The Vancouver organization Feminists Deliver has been doing an excellent series of webinars over these past few months. Last month we played its panel discussion called resistance and resurgence -- confronting anti-Black racism in Canada.
Today we bring you another one of its presentations -- a panel that it put together for Asian Heritage Month called unpacking Asian Heritage Month. Asian Heritage Month was in May, but the ideas explored in this discussion transcend place and time.
In this presentation, panelists will be looking at Asian identity and especially issues related to racism, through the lens of three intersectional Asian feminists. This event was hosted on the unceded territories of the Musqueam, Squamish, and Tsleil-Waututh Nations, also known as Vancouver.
- Abeer Yusuf -- she/her/hers -- Abeer Yusuf is a journalist, writer and community builder currently living on unceded Coast Salish Territories. Abeer migrated to Canada six years ago to pursue a masters in journalism at UBC, and her body of work includes examining identity and belonging, the intersectionality of race and culture, and learning about how we belong (or don't) in places and spaces. Her interests include living and learning about different models of decoloniality, authentically building connections and community, reading and friendship.
- Kimberley Wong (黄壯慈) -- she/they -- Kimberley Wong (黄壯慈) is a queer Chinese Canadian femme whose work mirrors the intersections of her identity. She has been recognized by the city and the province for her accomplishments in climate justice and multiculturalism, and her work continues to evolve beyond this. Kimberley currently sits as the chair of the City of Vancouver’s Chinatown Legacy Stewardship Group, where she is putting her passion for crafting culturally appropriate and progressive policy to use. She also sits as the chair of the Vancouver Just Recovery Coalition, a group dedicated to rebuild post-COVID-19 to better support vulnerable communities, and make a safer, healthier city for all.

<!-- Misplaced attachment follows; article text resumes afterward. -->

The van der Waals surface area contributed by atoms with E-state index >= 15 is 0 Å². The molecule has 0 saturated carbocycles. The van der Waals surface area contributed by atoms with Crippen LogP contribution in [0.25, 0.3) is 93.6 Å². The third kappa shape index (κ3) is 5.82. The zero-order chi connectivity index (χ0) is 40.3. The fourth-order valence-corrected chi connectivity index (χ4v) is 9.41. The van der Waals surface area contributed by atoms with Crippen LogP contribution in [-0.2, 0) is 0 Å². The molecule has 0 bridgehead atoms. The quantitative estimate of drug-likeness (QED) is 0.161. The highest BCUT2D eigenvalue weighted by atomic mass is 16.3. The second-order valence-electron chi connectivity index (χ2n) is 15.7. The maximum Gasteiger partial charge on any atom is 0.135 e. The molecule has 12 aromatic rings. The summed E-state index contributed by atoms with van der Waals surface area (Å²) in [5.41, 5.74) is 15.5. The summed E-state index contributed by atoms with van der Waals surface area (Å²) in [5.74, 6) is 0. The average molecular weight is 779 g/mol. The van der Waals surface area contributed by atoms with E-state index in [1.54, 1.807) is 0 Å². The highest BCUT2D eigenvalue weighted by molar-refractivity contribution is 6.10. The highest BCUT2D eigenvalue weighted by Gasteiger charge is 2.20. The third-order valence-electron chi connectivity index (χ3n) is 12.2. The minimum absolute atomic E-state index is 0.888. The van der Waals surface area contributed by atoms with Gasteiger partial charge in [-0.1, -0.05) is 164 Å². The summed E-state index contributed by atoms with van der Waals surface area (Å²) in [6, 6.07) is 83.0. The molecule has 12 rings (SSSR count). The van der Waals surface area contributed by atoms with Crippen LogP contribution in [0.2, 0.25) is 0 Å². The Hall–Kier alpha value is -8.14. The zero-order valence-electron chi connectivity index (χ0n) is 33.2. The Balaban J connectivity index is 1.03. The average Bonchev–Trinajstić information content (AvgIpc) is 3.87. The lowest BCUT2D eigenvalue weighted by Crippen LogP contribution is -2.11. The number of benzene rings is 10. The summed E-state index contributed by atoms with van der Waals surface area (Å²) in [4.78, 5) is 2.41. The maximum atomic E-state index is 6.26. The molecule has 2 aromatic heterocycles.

- Lara Maestro -- she/her/hers -- Lara Maestro is a 1.5 generation Filipina settler who came to Coast Salish Territory via Mi'kma'ki. She holds a master of archival studies and a master of library and information studies from the iSchool at UBC, and is a member of Filipinx youth and student organization Sulong UBC (an affiliate of Anakbayan-Canada), as well as Migrante BC. In her organizing work she has tried her best to be of service to her community, both in the diaspora and in the Philippines. While her day job involves doing records management and privacy in the women's anti-violence sector, the majority of her time outside of paid work is dedicated to educating and organizing Filipino youth and students to mobilize around issues in the Philippines and linking our position as diasporic Filipinos to the problems plaguing our motherland.
- Moderator: Rona Amiri -- she/her/hers -- Rona Amiri was born in Mashhad, Iran, a decade after her family fled Herat, Afghanistan, during the Soviet invasion. As a child she immigrated to "Vancouver," Coast Salish Territories, with her family, where she grew up to be an anti-violence advocate. Rona has had the privilege of working at Battered Women's Support Services since 2013 where she wears a few different hats and has been part of the Feminists Deliver coalition since 2019.
Thanks to Feminists Deliver for permission to podcast this for our rabble listeners.
Image: Feminists Deliver
Thank you for reading this story…
More people are reading rabble.ca than ever and unlike many news organizations, we have never put up a paywall – at rabble we’ve always believed in making our reporting and analysis free to all, while striving to make it sustainable as well. Media isn’t free to produce. rabble’s total budget is likely less than what big corporate media spend on photocopying (we kid you not!) and we do not have any major foundation, sponsor or angel investor. Our main supporters are people and organizations -- like you. This is why we need your help. You are what keep us sustainable.
rabble.ca has staked its existence on you. We live or die on community support -- your support! We get hundreds of thousands of visitors and we believe in them. We believe in you. We believe people will put in what they can for the greater good. We call that sustainable.
So what is the easy answer for us? Depend on a community of visitors who care passionately about media that amplifies the voices of people struggling for change and justice. It really is that simple. When the people who visit rabble care enough to contribute a bit then it works for everyone.
And so we’re asking you if you could make a donation, right now, to help us carry forward on our mission. Make a donation today.